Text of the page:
"We are confident about the safety of this aircraft, but we're concerned about these incidents and we will conduct the review until we're completely satisfied," Michael Huerta, head of the Federal Aviation Administration (FAA), said at a press conference in Washington.
The FAA is looking to reassure itself, regulators in other countries and the flying public that Boeing's newest and most technologically complex jet is safe. The 787 has become Boeing's fastest-selling model, with 848 orders through to the end of 2012. The examination stops short of emergency actions such as mandatory fixes or a fleet grounding that the FAA has imposed after someaccidents.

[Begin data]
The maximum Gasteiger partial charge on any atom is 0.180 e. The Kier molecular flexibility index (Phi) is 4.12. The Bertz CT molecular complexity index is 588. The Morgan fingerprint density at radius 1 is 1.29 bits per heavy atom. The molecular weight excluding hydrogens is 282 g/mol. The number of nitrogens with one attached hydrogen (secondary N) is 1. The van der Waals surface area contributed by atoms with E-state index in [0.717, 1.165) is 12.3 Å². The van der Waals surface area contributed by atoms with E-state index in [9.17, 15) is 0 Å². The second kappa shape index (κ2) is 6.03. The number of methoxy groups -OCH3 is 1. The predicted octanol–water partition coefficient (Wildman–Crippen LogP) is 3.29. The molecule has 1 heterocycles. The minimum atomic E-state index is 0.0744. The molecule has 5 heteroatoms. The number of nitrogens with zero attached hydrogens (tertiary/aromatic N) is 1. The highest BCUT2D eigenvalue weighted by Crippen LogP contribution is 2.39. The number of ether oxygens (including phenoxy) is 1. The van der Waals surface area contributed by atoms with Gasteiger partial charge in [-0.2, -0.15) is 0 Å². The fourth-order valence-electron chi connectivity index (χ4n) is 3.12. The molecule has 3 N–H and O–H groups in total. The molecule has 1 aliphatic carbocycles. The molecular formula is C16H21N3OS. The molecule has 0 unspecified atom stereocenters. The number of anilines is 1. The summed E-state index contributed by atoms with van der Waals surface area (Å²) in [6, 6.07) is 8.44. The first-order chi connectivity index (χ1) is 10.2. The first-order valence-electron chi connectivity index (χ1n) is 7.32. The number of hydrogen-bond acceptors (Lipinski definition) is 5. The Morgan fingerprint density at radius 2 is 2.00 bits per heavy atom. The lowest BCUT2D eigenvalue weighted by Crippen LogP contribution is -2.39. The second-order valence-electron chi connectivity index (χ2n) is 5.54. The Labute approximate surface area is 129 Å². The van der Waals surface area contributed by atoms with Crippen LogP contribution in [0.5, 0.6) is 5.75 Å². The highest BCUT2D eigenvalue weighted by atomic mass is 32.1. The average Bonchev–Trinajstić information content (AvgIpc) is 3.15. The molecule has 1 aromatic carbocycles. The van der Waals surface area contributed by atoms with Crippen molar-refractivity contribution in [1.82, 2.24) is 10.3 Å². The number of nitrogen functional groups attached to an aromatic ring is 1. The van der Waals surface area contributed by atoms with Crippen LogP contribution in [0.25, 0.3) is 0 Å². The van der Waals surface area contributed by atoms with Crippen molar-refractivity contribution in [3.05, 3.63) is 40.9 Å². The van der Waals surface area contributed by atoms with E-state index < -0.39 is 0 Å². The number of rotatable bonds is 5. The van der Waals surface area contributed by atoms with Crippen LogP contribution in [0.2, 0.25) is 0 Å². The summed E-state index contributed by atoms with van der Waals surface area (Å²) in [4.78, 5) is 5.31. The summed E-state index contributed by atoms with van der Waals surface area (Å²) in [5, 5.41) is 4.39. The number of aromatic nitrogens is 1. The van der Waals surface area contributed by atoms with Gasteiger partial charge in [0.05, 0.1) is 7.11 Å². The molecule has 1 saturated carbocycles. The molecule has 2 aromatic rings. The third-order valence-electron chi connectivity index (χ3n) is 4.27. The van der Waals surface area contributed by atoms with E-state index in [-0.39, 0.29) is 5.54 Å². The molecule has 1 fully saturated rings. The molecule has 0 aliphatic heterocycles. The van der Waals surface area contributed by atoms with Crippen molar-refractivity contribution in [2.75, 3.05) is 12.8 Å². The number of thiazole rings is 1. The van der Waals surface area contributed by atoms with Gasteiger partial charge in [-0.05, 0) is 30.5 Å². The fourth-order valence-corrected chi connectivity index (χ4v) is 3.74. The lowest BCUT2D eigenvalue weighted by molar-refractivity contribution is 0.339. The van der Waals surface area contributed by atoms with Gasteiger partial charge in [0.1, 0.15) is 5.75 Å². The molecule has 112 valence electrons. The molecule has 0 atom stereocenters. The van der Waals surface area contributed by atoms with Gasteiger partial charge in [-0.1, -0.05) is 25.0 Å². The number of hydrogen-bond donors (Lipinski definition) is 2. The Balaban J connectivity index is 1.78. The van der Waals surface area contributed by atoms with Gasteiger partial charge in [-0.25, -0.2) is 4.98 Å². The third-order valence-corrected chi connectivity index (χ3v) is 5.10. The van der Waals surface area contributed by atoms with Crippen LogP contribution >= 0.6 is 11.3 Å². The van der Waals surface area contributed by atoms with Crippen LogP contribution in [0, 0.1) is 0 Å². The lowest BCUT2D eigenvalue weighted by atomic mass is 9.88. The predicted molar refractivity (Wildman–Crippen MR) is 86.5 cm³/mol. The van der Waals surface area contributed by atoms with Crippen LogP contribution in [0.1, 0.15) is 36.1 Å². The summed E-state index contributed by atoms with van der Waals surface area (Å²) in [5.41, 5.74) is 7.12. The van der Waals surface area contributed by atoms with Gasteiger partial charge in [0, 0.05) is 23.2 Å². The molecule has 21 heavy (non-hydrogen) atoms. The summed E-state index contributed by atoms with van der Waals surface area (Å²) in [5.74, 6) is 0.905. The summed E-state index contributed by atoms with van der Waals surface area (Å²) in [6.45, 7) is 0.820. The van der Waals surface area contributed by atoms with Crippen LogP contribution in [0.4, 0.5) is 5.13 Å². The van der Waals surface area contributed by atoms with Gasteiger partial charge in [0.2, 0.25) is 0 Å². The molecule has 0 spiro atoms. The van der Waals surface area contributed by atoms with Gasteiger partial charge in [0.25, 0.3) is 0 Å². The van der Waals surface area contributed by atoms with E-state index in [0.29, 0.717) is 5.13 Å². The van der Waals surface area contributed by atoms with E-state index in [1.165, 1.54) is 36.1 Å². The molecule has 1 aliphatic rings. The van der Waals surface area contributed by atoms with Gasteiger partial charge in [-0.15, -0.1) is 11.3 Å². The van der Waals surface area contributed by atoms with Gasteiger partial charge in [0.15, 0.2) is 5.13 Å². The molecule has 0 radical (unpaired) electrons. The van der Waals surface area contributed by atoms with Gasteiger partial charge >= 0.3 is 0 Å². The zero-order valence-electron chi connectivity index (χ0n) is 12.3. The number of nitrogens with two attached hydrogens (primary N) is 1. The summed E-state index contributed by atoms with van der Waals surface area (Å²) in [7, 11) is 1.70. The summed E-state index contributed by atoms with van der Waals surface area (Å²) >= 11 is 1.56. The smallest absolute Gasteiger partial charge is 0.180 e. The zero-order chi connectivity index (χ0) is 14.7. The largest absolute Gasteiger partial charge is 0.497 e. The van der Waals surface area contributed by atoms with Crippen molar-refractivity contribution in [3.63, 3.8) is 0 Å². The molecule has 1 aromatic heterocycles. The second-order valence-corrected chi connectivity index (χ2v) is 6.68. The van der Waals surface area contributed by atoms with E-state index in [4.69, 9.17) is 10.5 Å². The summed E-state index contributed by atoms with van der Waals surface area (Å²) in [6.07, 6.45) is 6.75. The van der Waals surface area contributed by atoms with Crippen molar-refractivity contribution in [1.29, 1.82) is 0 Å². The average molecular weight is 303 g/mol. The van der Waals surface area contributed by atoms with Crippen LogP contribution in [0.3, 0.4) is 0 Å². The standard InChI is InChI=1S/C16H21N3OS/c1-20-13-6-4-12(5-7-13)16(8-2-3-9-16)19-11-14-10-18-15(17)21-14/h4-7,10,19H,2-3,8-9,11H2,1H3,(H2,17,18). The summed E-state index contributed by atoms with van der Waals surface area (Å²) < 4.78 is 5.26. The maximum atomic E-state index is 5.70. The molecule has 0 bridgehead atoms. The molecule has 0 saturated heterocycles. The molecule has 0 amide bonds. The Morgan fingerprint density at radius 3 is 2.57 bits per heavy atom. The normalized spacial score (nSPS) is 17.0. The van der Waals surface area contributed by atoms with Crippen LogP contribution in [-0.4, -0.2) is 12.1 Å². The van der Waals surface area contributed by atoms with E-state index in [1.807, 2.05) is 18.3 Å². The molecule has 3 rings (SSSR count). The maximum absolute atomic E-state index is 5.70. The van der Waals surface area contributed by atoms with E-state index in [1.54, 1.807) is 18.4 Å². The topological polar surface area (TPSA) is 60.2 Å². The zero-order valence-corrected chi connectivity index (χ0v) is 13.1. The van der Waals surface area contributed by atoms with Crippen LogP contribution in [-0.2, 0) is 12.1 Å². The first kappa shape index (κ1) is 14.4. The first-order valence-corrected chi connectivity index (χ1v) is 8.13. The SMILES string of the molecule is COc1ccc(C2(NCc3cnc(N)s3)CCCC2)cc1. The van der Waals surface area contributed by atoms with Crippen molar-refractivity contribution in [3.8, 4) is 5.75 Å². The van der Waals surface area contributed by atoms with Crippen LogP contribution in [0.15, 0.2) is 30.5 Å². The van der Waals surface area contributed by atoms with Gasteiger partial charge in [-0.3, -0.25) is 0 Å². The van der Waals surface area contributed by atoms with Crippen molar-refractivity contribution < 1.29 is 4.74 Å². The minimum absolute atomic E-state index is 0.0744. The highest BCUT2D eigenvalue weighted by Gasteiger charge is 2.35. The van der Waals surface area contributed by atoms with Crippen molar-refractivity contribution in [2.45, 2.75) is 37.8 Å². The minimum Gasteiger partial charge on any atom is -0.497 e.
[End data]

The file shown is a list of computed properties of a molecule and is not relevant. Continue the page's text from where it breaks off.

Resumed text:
The US National Transportation Safety Board classified the fire in Boston as an "incident", not an accident. "I believe this plane is safe and I would have absolutely no reservations of boarding one of these planes and taking a flight," US Transportation Secretary Ray LaHood said.
Boeing fell 2.6pc to $75.10 at 1 pm in New York. An analyst at Stifel Nicolaus & Co in New York said that this was a good time to buy Boeing shares, predicting that the review would bolster confidence in the Dreamliner.
"We have complete confidence in the 787 and so do our customers," Boeing Commercial Airplanes President Ray Conner said at the press conference.
The Dreamliner conserves fuel by using five times more electricity than other similar jets and by saving weight with a fuselage and wings made from composite materials.